, Volume 18, Issue 11, pp 1531-1540
Date: 10 May 2007

Effects of bisphosphonate treatment on bone repair under immunosuppression using cyclosporine A in adult rats

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Abstract

Summary

The effect of cyclosporine A on bone turnover remains unclear. Using adult rats with vascularized bone transplantation, we show that long-term cyclosporine A administration increases bone turnover and zoledronic acid treatment enhances the reconstruction of cyclosporine A-administered skeleton. Bisphosphonates might be efficacious in human bone repair under immunosuppression using cyclosporine A.

Introduction

Bisphosphonate treatment effectively prevents bone loss after transplantation. However, recent evidence from gain- and loss-of-function experiments has indicated that calcineurin inhibitors, such as cyclosporine A (CsA), reduce bone turnover, and severely suppressed bone turnover might delay the union of human fractured bone. The purpose of this study was to investigate the effects of bisphosphonate treatment on the repair of CsA-administered skeleton.

Methods

After skeletal reconstruction by vascularized tibial grafting, adult recipient rats were treated with intramuscular CsA (10 mg/kg/day) and low-dose (0.2 μg/kg/week) or high-dose (2 μg/kg/week) subcutaneous zoledronic acid alone or in combination for 8 weeks. Biochemical parameters were measured in blood and urine. The reconstructed skeleton was analyzed using soft X-ray, histology, dual energy X-ray absorptiometry, and three-point bending test.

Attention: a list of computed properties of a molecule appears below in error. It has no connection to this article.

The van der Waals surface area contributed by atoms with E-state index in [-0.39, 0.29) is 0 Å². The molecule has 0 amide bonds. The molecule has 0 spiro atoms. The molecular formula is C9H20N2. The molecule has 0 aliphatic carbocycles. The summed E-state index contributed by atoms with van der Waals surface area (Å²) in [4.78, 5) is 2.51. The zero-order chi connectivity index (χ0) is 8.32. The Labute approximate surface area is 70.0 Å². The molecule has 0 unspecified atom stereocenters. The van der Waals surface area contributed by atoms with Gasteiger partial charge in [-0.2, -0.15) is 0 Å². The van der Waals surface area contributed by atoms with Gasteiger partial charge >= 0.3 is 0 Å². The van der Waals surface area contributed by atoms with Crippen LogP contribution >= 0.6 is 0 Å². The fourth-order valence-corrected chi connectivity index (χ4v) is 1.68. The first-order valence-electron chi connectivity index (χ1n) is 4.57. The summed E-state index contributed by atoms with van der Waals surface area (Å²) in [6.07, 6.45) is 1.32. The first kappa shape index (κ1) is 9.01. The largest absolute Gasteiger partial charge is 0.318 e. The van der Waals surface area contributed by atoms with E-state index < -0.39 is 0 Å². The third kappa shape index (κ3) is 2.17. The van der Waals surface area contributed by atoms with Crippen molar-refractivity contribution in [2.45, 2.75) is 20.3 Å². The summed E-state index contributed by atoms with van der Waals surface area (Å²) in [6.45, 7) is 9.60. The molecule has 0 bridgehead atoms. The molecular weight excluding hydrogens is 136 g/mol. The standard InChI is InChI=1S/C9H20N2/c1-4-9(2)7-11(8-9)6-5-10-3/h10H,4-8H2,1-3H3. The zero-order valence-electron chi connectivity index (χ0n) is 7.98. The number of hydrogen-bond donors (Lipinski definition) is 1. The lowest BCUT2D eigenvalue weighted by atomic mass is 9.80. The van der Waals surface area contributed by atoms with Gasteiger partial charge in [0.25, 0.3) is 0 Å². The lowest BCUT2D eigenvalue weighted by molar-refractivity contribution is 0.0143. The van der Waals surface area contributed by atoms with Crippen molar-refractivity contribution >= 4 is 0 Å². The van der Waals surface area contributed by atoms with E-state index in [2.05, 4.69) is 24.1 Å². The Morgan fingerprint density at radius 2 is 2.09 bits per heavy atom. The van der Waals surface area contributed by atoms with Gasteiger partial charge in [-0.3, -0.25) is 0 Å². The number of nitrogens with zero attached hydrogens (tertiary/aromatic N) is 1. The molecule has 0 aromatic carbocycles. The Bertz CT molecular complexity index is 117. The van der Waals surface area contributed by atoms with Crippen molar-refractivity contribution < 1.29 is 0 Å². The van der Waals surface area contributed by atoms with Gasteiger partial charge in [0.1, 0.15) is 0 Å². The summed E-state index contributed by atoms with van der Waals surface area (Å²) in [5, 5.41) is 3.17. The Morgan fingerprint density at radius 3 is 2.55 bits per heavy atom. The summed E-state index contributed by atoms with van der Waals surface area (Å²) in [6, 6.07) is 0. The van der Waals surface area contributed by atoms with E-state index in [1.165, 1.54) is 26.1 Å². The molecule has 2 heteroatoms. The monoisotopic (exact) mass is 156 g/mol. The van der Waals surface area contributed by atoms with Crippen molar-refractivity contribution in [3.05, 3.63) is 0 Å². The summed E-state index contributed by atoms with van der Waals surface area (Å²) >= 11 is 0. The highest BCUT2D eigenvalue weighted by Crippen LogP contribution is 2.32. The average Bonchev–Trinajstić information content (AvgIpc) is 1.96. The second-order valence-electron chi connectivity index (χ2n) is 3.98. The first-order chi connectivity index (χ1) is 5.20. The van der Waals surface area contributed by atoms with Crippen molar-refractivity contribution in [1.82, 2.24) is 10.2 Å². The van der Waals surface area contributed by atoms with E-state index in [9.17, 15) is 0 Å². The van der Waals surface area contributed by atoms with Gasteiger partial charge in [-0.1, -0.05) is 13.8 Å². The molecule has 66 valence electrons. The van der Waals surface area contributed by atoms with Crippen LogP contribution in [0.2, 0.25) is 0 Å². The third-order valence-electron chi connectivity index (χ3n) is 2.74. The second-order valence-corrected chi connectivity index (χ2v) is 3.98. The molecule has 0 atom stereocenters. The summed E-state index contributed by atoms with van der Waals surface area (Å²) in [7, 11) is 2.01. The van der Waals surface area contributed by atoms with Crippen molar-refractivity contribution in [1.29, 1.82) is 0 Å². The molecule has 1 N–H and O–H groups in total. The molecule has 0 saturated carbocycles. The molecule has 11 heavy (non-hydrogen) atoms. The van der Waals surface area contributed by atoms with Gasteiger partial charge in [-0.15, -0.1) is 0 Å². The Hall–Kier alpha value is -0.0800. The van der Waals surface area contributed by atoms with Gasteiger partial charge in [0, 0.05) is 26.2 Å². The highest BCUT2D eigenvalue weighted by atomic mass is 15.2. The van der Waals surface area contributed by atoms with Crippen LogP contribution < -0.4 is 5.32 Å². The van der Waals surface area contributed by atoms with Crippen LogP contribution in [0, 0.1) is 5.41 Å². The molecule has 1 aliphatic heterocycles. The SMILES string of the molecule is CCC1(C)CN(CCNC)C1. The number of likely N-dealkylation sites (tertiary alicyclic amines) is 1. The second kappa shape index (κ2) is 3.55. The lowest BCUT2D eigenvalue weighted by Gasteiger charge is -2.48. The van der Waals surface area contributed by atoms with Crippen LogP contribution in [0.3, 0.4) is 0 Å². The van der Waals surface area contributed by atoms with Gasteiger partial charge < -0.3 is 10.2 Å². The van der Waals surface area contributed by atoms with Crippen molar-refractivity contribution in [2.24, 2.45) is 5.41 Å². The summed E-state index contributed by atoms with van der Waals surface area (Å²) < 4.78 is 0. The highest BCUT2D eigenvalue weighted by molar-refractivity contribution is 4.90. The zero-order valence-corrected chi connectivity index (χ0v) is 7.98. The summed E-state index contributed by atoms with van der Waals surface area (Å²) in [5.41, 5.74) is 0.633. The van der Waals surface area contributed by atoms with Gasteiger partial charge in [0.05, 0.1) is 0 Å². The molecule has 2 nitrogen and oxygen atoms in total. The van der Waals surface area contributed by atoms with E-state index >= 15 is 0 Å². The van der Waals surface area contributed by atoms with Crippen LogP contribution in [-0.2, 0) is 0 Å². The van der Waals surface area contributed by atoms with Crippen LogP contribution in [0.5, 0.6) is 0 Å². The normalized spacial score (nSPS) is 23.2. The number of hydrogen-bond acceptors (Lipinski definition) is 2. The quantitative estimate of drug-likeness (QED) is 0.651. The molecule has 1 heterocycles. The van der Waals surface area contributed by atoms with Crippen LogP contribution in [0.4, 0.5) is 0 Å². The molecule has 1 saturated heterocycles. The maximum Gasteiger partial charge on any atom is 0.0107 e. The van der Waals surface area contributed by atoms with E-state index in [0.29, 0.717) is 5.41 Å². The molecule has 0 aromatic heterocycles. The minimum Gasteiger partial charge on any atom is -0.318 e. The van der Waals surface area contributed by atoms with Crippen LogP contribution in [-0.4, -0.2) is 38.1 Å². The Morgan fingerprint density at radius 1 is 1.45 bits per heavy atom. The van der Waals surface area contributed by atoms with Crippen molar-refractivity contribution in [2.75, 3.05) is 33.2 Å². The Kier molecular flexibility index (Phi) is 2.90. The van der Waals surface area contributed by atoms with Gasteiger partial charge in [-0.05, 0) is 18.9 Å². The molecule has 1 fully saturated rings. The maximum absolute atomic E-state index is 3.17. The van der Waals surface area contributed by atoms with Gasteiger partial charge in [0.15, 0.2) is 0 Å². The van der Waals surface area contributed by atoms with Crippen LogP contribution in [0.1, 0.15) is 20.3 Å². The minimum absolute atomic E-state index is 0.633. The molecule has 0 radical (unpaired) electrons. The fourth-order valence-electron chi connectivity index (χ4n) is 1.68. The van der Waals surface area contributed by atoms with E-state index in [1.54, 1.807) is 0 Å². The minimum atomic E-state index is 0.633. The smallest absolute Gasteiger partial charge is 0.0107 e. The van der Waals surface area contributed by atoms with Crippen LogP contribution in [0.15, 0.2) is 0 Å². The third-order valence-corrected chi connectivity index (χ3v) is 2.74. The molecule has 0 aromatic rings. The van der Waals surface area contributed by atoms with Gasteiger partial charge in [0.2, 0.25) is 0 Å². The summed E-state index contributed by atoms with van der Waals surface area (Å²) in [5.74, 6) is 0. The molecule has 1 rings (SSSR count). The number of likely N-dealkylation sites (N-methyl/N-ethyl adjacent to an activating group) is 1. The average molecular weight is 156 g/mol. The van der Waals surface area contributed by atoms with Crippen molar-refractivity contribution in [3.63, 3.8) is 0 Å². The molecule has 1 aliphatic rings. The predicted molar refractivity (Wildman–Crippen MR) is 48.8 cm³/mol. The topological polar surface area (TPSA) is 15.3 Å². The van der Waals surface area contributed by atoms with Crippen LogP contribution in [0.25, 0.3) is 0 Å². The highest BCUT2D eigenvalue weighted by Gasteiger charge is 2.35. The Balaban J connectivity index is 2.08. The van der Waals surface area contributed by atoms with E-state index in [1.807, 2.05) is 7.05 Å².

Results

CsA induced mild renal dysfunction, hyperparathyroidism and high bone turnover. High-dose zoledronic acid delayed cortical bone union at the distal host-graft junction, but its combination with CsA did not cause such a delay. High-dose zoledronic acid prevented CsA-induced bone loss and bone fragility in the reconstructed skeleton.

Conclusion

In this rat model, long-term CsA administration increases bone turnover, at least partly, through hyperparathyroidism and high-dose zoledronic acid treatment does not impair the union of CsA-administered bone.